"I am pleased to say, that after a complete summer season of operation with the new Stinson MIDI conversion, our Wurlitzer 153 band organ ran 6 to 12 hours each day, has never sounded better, run with greater reliability, or been less trouble. The addition of MIDI equipment has not compromised the integrity (or historic value) of our original Wurlitzer 153."
MIDI Conversion - "I am writing to let you know how pleased the Greenbelt Conservancy is with the MIDI conversion to our Stinson (JB66M-1) carousel (band) organ. Music once again fills the air at the splendid Carousel For All Children here in Staten Island" Willowbrook Park. The carousel staff is pleased with the (band) organ's new technology." ...
“On Budget, and on time - 13 weeks as I
recall (in the 1980’s) Stinson
built the one and only MIGHTY PAN (Band Organ) for our client
Pan American World Airways. Why have we remembered you so fondly
over the years, Don? Because you are an astute professional and
a dedicated perfectionist to boot!” ...
In 1995, I purchased a Stinson Organ. The music brings events to life and puts people in a festive spending mood. Any time I called you went out of your way to
assist me, Don. The organ travels very well and is light
maintenance. The live (band organ) music adds a magical
ingredient to my performance.”
“Without question, it (the Stinson Organ Company’s exhibit at IAAPA 2000) was the
finest manufacturer’s presentation of band organs at a
conference in the United States since Wurlitzer appeared at the
1904 Louisiana Purchase Exposition.”
"The New England Band Organ is destined to become a musical tradition at Eastern States Exposition for years to come. The Stinson Band Organ Company produced on schedule on budget a MIDI controlled band organ that will measure up in quality to the finest American or European organs built over the last 50 years. Don Stinson represents a level of craftsmanship and quality seldom seen in America today. Eastern States Exposition is proud of its ownership of the New England Band Organ and consider it a privilege to recommend Don Stinson."...
delivery of our Model 2000M Concert (Band Organ) in August
(2000) we have been inundated with praise by both the
general public and our committees. Children are mesmerized by
the moving figurines, the elderly patrons enjoy the old time
tunes, and families sit and watch in amusement. The (Mighty
2000M) is not only a band organ, but an attraction. To the
carnival owner, this piece is a selling point to their festival
and fair sponsors and can be a contact signer. And if that
isn’t enough, the band organ requires (no paper rolls)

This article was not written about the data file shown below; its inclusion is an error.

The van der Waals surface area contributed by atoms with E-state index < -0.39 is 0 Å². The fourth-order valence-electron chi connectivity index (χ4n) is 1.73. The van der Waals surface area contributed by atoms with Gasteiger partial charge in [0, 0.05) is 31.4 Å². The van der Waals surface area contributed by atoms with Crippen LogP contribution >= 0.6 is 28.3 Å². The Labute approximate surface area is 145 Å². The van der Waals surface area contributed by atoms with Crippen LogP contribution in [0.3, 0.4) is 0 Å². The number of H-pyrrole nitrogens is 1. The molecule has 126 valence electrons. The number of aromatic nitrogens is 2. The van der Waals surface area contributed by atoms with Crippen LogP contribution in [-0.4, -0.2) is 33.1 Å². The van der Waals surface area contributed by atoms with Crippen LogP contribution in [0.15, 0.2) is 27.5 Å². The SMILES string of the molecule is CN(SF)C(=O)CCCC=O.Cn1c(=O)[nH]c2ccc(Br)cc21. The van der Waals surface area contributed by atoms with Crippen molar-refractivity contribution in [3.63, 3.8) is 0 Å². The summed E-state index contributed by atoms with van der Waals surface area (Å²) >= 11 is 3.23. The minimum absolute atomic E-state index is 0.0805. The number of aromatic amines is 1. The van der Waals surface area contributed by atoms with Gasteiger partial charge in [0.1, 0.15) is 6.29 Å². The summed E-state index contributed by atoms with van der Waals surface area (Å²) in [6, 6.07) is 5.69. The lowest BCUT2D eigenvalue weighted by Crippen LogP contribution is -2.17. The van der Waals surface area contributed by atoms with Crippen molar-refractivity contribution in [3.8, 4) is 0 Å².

and no operator so the show does not worry about providing an
In 1991, I received delivery of my Stinson Mighty Model 187 Concert Band Organ.
Since that time this masterpiece has entertained children of all
ages at band organ rallies, played at the Sea Breeze Amusement
Park in Rochester NY, and been featured on Carnival and State
Fair Midways to include the Eastern States Exposition The Big E in Springfield MA in the year 2000 with an invite to return this year, 2001. I am very anxious, Don, for you to
convert My Model 187 to the new State of the Art MIDI system. My
Model C52, and JB66, Stinson Band Organs have also entertained
huge audiences while playing for thousands of hours throughout
the United States.
My (Stinson) Band Organ has been running flawlessly for eighteen years and continues to be one of the major attractions in my show. I cannot recall any malfunctioning or need of repairs other than a few minor adjustments that I was able to make myself. I am so pleased with my Stinson Organ that I am now ordering one of your large (concert) models. ...
There are several thousand parts needed to make up a complete carousel or concert band organ instrument and the only way Stinson can ensure the high degree of quality the company is known for is to fabricate the parts in house.
Lets consider that the smallest flute pipe has four sides, the block containing the windway, the foot that the wind travels through, the tuning slug and the leather sealing it, and the cap. The total is nine parts, each one cut to precision tolerance then glued together. After that comes voicing which means the height of the mouth has to be considered along with the angle, the type edge on the pipe lip, the width of the windway, and many other involvements. The man-hours required to produce band organ instruments would shock the majority of those who are unfamiliar with the process.
|One more interesting example revolves around the time and patience required to produce a band organ component called a glockenspiel. Stinson glockenspiels are produced with flat metal bars called bells. After the bell stock is cut to length the second step is to drill the hole the bell hands on. The bell is then tuned to a point where the triple plating will bring it very close to A-440 pitch. If the bell is sharp from the chrome shop a small indentation is drilled in the back of the bell. If the bell produces a flat sound a precision grinding operation becomes necessary. Each bell must be in tune with the rest of the organ. If you were to take a whole note and divide it into 100 parts each part is referred to in tuners language as one cent. Each bell, of which there are 22 within a Stinson glockenspiel, is tuned to within one-quarter of one cent before they are installed!
This brief explanation involves only a couple of instruments but will hopefully assist those who may not understand the complexity and cost involved to produce high quality music instrumentation. Add to the cost to produce instrumentation, the music system that drives the instruments, masterpiece cabinetry with ornate carvings, figurines, and hand painted scenery, and one quickly determines the value.